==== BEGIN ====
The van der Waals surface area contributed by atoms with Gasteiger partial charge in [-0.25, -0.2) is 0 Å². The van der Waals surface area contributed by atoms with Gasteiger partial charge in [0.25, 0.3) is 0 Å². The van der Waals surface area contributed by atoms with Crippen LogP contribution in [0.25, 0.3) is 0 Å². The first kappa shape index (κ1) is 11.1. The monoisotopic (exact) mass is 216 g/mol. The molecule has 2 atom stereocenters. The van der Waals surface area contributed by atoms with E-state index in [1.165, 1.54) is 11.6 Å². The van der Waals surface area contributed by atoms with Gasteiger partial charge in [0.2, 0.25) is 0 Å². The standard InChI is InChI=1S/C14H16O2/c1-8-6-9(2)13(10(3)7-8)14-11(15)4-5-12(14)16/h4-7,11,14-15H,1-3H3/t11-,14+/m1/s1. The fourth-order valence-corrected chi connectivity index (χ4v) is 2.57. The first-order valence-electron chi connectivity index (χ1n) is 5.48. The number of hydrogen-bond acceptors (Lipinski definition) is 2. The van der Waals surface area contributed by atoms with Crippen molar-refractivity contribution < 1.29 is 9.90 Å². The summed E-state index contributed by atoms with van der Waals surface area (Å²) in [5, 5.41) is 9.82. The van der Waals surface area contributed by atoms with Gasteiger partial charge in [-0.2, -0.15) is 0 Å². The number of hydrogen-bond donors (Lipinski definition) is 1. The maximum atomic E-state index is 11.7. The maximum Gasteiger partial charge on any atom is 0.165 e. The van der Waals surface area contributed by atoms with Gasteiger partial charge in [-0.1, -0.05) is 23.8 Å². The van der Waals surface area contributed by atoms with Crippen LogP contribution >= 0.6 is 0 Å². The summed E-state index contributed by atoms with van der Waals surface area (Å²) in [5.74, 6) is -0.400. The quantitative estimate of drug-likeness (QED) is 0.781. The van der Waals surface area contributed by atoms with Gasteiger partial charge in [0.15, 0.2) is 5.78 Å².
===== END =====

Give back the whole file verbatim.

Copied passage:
The van der Waals surface area contributed by atoms with Gasteiger partial charge in [-0.25, -0.2) is 0 Å². The van der Waals surface area contributed by atoms with Gasteiger partial charge in [0.25, 0.3) is 0 Å². The van der Waals surface area contributed by atoms with Crippen LogP contribution in [0.25, 0.3) is 0 Å². The first kappa shape index (κ1) is 11.1. The monoisotopic (exact) mass is 216 g/mol. The molecule has 2 atom stereocenters. The van der Waals surface area contributed by atoms with E-state index in [1.165, 1.54) is 11.6 Å². The van der Waals surface area contributed by atoms with Gasteiger partial charge in [0.2, 0.25) is 0 Å². The standard InChI is InChI=1S/C14H16O2/c1-8-6-9(2)13(10(3)7-8)14-11(15)4-5-12(14)16/h4-7,11,14-15H,1-3H3/t11-,14+/m1/s1. The fourth-order valence-corrected chi connectivity index (χ4v) is 2.57. The first-order valence-electron chi connectivity index (χ1n) is 5.48. The number of hydrogen-bond acceptors (Lipinski definition) is 2. The van der Waals surface area contributed by atoms with Crippen molar-refractivity contribution < 1.29 is 9.90 Å². The summed E-state index contributed by atoms with van der Waals surface area (Å²) in [5, 5.41) is 9.82. The van der Waals surface area contributed by atoms with Gasteiger partial charge in [-0.2, -0.15) is 0 Å². The number of hydrogen-bond donors (Lipinski definition) is 1. The maximum atomic E-state index is 11.7. The maximum Gasteiger partial charge on any atom is 0.165 e. The van der Waals surface area contributed by atoms with Gasteiger partial charge in [-0.1, -0.05) is 23.8 Å². The van der Waals surface area contributed by atoms with Crippen LogP contribution >= 0.6 is 0 Å². The summed E-state index contributed by atoms with van der Waals surface area (Å²) in [5.74, 6) is -0.400. The quantitative estimate of drug-likeness (QED) is 0.781. The van der Waals surface area contributed by atoms with Gasteiger partial charge in [0.15, 0.2) is 5.78 Å².